Ashcroft's Perilous Nipples
by Mark Morford
Sometimes it's the small stabs of meaty, ugly irony that provide the strongest jolts of pleasure, the most potent whiffs of toe-curling perspective and soul-curdling karmic vinegar.
Sometimes it's stories as tiny and seemingly insignificant as Attorney General and noted McCarthy sycophant John Ashcroft, a ferociously religious and wildly troubled, apparently sexless, desperately conservative ball of walking disgust with no discernable pulse but that's just an opinion, ordering his very own Justice Department to spend $8,000 to purchase heavy blue drapes to cover the two large, noble, partially naked statues that have adorned the department's Great Hall since the 1930s.
Because he doesn't like to be photographed in front of them, is why. Because they're partially naked. Because the female statue, the Spirit of Justice, has a single, full, apparently very lawless breast exposed, unashamed and openly nipply and dwarfing our dear militant anti-everything Power Ranger when he's trying to look all serious and asexual and tough.
Because part of the male statue, the Majesty of Law, is also partially exposed and probably very buff and assumedly poor John just can't concentrate on the more pressing matters of the nation like how to best illegally detain immigrants and wiretap your phone and set up illegal war tribunals and openly hate all you gay people and women when those pesky pornographic icons are looming over him like scary naked sinful beasts of scary naked sin.
Not when photographers are always gleefully vying for the best angle from which to snap pictures of John's famously depressing and leathery scowl with a large well-shaped bronze female nipple in the background.
You may think it unfair to pull a broader message from this tiny and relatively sweet incident. You may think Ashcroft's gesture does not necessarily bespeak some sort of larger truth about the current administration, its value system, the direction of the country, the overall misogynistic, monastic, dangerously unprogressive, hypocritical attitude of our leaders as a whole, or how we are enjoying at this very moment what is easily the most conservative, sexually terrified, ill-humored, anti-choice regime in 50 years.
You would be wrong.
Because it's exactly the tiny and seemingly irrelevant details that reveal the true nature of a person, an administration, a viewpoint, a dogma. Sometimes. Like this time.
Sure it's easy to condemn, say, the shockingly insulting USA Patriot Act, with its appalling arsenal of civil liberties-bashing provisions and outright displays of unconstitutional, jingoistic paranoia, the hugely increased authority of the FBI and CIA, expanded police powers, reduced rights of the accused to discuss their cases with their lawyers, in private.
Sure it's easy to poke at Shrub for trumpeting the new National Sanctity of Life Day for the benefit of the antichoice movement when only China executes more people than his own home state and he goes to sleep every night dreaming of Tomahawk missiles raining down on Afghanistan, killing innocents in decrepit villages and making the world safe again for puppet governments and oil pipelines.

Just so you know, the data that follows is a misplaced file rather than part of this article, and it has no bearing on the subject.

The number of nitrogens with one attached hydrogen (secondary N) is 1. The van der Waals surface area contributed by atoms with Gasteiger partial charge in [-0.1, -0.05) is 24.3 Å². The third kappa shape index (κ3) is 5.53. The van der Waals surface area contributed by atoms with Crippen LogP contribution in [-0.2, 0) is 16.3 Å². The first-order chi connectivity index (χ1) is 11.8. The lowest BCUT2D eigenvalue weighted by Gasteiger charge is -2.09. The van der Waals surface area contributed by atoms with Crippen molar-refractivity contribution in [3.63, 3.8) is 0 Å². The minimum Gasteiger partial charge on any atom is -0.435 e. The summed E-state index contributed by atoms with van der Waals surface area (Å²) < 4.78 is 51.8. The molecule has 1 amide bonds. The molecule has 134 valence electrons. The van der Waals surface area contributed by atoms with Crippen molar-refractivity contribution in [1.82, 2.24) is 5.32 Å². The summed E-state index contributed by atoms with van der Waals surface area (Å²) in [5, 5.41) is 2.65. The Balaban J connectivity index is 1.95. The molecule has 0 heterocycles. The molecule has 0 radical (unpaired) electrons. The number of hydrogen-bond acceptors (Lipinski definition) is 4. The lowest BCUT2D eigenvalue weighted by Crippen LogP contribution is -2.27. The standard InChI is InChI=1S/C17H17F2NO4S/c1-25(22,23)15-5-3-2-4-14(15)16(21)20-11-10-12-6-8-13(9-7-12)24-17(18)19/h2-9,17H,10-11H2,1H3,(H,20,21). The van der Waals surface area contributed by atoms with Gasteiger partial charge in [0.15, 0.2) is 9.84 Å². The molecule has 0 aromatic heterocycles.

These are large and obvious targets. Lynne Cheney creating a blacklist of American academics who don't openly support the war and believe her husband is sort of creepy and ashen and probably not fully alive? Easy. Powell looking soul-sucked and lifeless, drained of all intellectual balance and moderation? Done.
Ken Lay stuffing Enron documents down the shredder as fast as his hoofed appendages can muster while breathlessly dialing Cheney's bunker with his nose as his wife goes on "Today" to lament the loss of the Range Rover to personal bankruptcy while claiming that her husband had no idea about all the siphoned billions and the gutted retirement accounts he himself orchestrated? Big as a house.
But life is in the details, honeychile, and while the larger atrocities can sometimes be explained away as blatantly vicious power-grabs or necessary evils in this time of unnecessary war -- or even as openly hypocritical political maneuverings given how the Demos ain't exactly unsoiled humanitarian angels either -- we must sometimes look to the small intellectual bludgeonings for our proofs.
And here you have it. Eight grand to cover some statues that have stood for upwards of 70 years, representing the ideals of justice and law. Erected before Ashcroft was even born. Endured through some 13 presidents and countless polishings. And now, all covered up. Your tax dollars at work.
Ashcroft's gesture is merely a painful reminder, really, a very clear signal that you are absolutely correct to be suffering that deep unsettling feeling that absolutely no open-minded or otherwise constructive trails are being blazed by this administration.
No progressive ideas are being forwarded, no improved status for women or gays or minorities, no sense that the nation is in good hands or that we as a country can at last quit being so Janus-faced and hypocritical about sex and art and justice as a whole. Let's just cover that right up, shall we?
And as for Ashcroft himself, well, clearly it's entirely appropriate that the statues symbolizing Justice and Law be hidden in his presence.
Mark Morford's Notes & Errata column appears every Wednesday and Friday on SF Gate, unless it appears on Tuesdays and Thursdays, which it never does. He also writes the Morning Fix, a deeply skewed daily email column and newsletter. Subscribe at sfgate.com/newsletters/